In pilot study, a peptide controls blood sugar in people with congenital hyperinsulinism
A pilot study in adolescents and adults has found that an investigational drug shows promise as the first potential medical treatment for children with the severest type of congenital hyperinsulinism, a rare but potentially devastating disease in which gene mutations cause insulin levels to become dangerously high.

Weight-loss clinic drop-out rates are a huge barrier to treating obesity
More than 1.7 billion people worldwide may be classified as overweight and need appropriate medical or surgical treatment with the goal of sustainable weight loss.

More code cracking
A trio of groundbreaking publications from researchers in Northwestern University's Physical Sciences-Oncology Center report important methodological advances that will enable a better understanding of how gene expression is regulated, both in normal cells and in cancer cells.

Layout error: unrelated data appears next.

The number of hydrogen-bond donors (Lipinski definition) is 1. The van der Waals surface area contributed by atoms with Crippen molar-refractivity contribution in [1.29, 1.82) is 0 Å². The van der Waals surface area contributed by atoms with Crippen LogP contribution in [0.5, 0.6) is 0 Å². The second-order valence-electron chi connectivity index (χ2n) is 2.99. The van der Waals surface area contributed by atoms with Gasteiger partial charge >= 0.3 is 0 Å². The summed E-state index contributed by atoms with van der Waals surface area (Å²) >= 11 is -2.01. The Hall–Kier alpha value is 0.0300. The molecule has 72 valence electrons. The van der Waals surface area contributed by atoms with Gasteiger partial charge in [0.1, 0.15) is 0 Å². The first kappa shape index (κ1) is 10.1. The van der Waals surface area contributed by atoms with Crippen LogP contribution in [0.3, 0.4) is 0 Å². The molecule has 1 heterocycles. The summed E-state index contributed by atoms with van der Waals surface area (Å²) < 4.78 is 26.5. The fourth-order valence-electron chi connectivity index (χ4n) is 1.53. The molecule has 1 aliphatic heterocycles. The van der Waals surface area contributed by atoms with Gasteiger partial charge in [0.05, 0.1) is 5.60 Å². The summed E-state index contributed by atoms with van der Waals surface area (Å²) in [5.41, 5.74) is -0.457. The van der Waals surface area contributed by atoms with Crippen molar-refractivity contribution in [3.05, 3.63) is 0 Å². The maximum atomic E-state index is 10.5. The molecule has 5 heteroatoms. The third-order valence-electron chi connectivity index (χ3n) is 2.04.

How the 'lone wolf' terrorist networks
A mounting global threat is of terrorists who act as

New research reveals extent of poor-quality antimalarial medicines in South American countries
Two articles recently published in Malaria Journal shed new light on the quality of antimalarial medicines circulating in countries in the Amazon Basin in South America.

Adolescents' personalities and coping habits affect social behaviors, MU researcher says
A new study by a University of Missouri human development expert describes how adolescents' developing personalities and coping habits affect their behaviors toward others.

Discovering new uses for old drugs
With the cost of putting a single new drug on the pharmacy shelves topping a staggering one billion dollars, scientists are reporting development of a way to determine if an already-approved drug might be used to treat a different disease.

AAO-sponsored research shows cataract surgery can reduce hip fracture risk